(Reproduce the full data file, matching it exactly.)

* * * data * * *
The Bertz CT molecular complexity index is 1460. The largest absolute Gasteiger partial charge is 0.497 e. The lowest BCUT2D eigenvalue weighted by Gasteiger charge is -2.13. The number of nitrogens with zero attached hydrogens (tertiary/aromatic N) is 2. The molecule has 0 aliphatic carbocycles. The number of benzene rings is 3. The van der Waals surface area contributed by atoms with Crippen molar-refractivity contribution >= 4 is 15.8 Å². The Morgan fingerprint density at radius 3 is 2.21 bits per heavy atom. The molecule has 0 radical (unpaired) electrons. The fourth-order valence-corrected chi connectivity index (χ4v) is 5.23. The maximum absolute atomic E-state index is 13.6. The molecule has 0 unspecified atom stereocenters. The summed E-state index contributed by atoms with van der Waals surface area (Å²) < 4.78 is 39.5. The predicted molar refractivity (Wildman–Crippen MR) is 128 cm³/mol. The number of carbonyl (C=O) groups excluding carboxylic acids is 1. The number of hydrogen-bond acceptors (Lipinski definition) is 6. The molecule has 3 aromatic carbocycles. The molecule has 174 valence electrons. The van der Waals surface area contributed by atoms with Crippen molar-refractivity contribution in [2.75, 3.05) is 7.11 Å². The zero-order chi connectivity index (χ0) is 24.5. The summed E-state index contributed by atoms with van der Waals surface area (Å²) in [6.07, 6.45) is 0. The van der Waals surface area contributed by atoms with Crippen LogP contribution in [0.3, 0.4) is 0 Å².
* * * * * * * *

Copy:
The Bertz CT molecular complexity index is 1460. The largest absolute Gasteiger partial charge is 0.497 e. The lowest BCUT2D eigenvalue weighted by Gasteiger charge is -2.13. The number of nitrogens with zero attached hydrogens (tertiary/aromatic N) is 2. The molecule has 0 aliphatic carbocycles. The number of benzene rings is 3. The van der Waals surface area contributed by atoms with Crippen molar-refractivity contribution >= 4 is 15.8 Å². The Morgan fingerprint density at radius 3 is 2.21 bits per heavy atom. The molecule has 0 radical (unpaired) electrons. The fourth-order valence-corrected chi connectivity index (χ4v) is 5.23. The maximum absolute atomic E-state index is 13.6. The molecule has 0 unspecified atom stereocenters. The summed E-state index contributed by atoms with van der Waals surface area (Å²) < 4.78 is 39.5. The predicted molar refractivity (Wildman–Crippen MR) is 128 cm³/mol. The number of carbonyl (C=O) groups excluding carboxylic acids is 1. The number of hydrogen-bond acceptors (Lipinski definition) is 6. The molecule has 3 aromatic carbocycles. The molecule has 174 valence electrons. The van der Waals surface area contributed by atoms with Crippen molar-refractivity contribution in [2.75, 3.05) is 7.11 Å². The zero-order chi connectivity index (χ0) is 24.5. The summed E-state index contributed by atoms with van der Waals surface area (Å²) in [6.07, 6.45) is 0. The van der Waals surface area contributed by atoms with Crippen LogP contribution in [0.3, 0.4) is 0 Å².